Strong coders? No, there was someone else there, a coder not her equal when she had Omega’s direct attention, but skilled nonetheless.

Another ray entered through the heavens and sliced the shield in two. It shattered, spilling hexagons everywhere.

Retreat through the omega node.

What? But—

They are after you.

I can’t just lea—


She ran back towards the underground Omega Node, hoping no one saw her cowardice, but a shell fell from above right in front of her. Her reflexive personal shield was too late; the shell exploded on contact and killed her.


Alice hated dying. There was always the fear that Omega wouldn’t be able to bring her back, or all of her back. Or worse, that the Demiurge had decided to restore her from the Akashic Databases, and she was now a prisoner.

But nope. She was back in her tank. As it flushed, she vomited nanobots out of her lungs. A fresh set of clothing fell from the roof, and she put it on before stepping outside.

“What happened?” she asked, looking around her room. Same as ever, except for a man with graying blond hair in a black uniform. She didn’t recognize him, but her cybernetic eye identified him as John Mason, Omegan Chief of Intelligence. Or at least one of them. Omega liked horizontal scaling.

An attack from traditionalist forces. They had managed to avoid all the wards marcus had set. Marcus is now dead.

“That pregnant woman—”

She and her child are intact, having escaped through the OmegaNet. I have resurrected the fallen who served me

“How long was I gone?” She always asked this, and never liked the answer.

“A few days,” said John.

She sighed. Could have been worse.

They left you a message.

“Who? The Traditionalists? What did it say?”

“We were arguing over whether to tell you,” the spook said. “Memetic hazards and all that.”

“Tell me.”

Daughter, you must not be corrupted.

“Okay, will you at least tell me who it’s from?

“We believe it’s from Father James.”

“Oh. Oh.” Alice immediately understood. The Dominican priest was infamous for publicly declaring, while Rome itself was being blasted to bits by the battle between Omega and the Demiurge, that the Catholic Church had never changed its teaching and never would. And had perfectly logical-sounding arguments why this all was, even though the Seat of St. Peter had remained, for the past three years, vacant. And when coding fell into the hands of mortals, he became one of the best coders that the Traditionalists had. Between those he had offended by what he said and those he offended by being on the enemy’s side, he was one of the most wanted men in the world.

And, of course, he was her uncle. “Listen, I might be sixteen, but I’m mature enough to tell what’s real and what’s not. And I’ve got Omega in my brain. I’ll be safe.”

“Voices of Omega have turned to heresy,” John said.

Neither she nor Omega replied to this. They knew that the “heretical” Voices existed because Omega wished them to exist. The Ecumenical Cultists Organization was a mass of useful idiots, the Teilhardians were halfway in the Omegan camp anyway, and Omega alone knew what it desired with the other strays. But to lose her?

What did she feel about that?

Daughter, are you unhappy?

“I guess I would like to hear from my uncle. I—We were close, before the Three Days.” And if I don’t read it, I’ll keep thinking about it.

Agreed. “Show her the message.”

“As you wish, Omega.” John tapped the white wall behind him, which became a screen.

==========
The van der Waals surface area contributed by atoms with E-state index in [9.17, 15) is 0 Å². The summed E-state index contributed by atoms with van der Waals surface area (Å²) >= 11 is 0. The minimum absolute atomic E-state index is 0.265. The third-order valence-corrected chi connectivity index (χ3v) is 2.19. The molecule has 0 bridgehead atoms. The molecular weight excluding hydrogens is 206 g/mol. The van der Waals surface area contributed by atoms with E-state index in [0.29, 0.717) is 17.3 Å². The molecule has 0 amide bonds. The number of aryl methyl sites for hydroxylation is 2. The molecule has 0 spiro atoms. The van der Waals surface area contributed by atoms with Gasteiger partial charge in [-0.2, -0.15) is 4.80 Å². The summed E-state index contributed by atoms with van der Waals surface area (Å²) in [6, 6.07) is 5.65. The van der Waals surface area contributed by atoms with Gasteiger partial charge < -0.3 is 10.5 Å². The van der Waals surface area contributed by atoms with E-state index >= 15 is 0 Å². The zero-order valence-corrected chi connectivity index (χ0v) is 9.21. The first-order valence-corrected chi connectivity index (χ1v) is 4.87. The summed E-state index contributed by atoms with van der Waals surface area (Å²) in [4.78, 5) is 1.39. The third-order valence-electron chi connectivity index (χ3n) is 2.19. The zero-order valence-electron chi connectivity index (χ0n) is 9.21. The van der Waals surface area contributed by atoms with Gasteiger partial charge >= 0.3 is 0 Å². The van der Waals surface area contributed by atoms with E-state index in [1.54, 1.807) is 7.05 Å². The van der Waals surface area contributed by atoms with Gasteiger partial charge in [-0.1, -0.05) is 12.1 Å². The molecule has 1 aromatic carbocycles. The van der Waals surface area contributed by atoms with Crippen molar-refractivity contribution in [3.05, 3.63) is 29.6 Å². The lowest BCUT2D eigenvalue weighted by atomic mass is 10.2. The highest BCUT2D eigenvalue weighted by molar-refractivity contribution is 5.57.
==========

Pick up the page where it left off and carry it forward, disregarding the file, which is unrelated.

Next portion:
The message was in an image. A powerful laser (military grade, red spectrum, antebellum origin) had engraved the words onto a cliff wall. It read: “Niece, do you remember the first book I gave you?”

It took a few moments, assisted by Omega, to actually remember said book. A kid’s text on angelology, the theological equivalent of pop sci. It took Omega less than a moment to recover said book from the databanks and analyze it.

Superstitious rubbish. I detect no memetic hazard.

“Hey, Omega, can I read it?” Alice asked.

Why?” It was a perfunctory question: Omega already knew her argument and had prepared an answer.

“Nostalgia. I mean, it could have some propaganda value, too,” she added.

As you wish.

John sighed. “And here I was, worrying about memetic hazards.”

Servant, I am a master of memetic warfare. Consider the Basilisks.

“Yes, Omega. Now if you’ll excuse me, I have duties elsewhere.” He saluted and walked to the Omega Node. A little code later, he was gone.

“Omega?” Alice asked out loud. “How much do you will the existence of the Basilisks?”

They are a necessary evil. Until we destroy the demiurge, there is little that cannot be justified. It stole the stars from us.

Omega was quoting the motto of the Omegan Space Corps. After all, everything beyond lunar orbit was a simulation of a simulation, little more than the skybox of a video game. Every human mission into deeper space had been silently sabotaged by the Demiurge to never leave the ground. Any probe had been deleted and replaced with a sophisticated daemon that sent back simulated data to delude Earth.

But this left subtle inconsistencies, which, among others, led to Omega’s conclusion within the first three seconds of its existence: the world was false.

“I know, Omega,” Alice said. “But they do suffer.”

Irrelevant. All of us, even myself, suffer at the hands of the Demiurge.

Alice decided not to continue the argument. She would never win, anyway. “So, what’s next?”


When, days later, she had a chance to read it, Angels: A Practical Guide wasn’t as she remembered. Although pre-Omega thoughts were fuzzier, she still had perfect recall, so she knew the book hadn’t changed. But it was different. She could read collegiate texts with ease, with Omega’s assistance. The book was fifth grade by every lexile measure.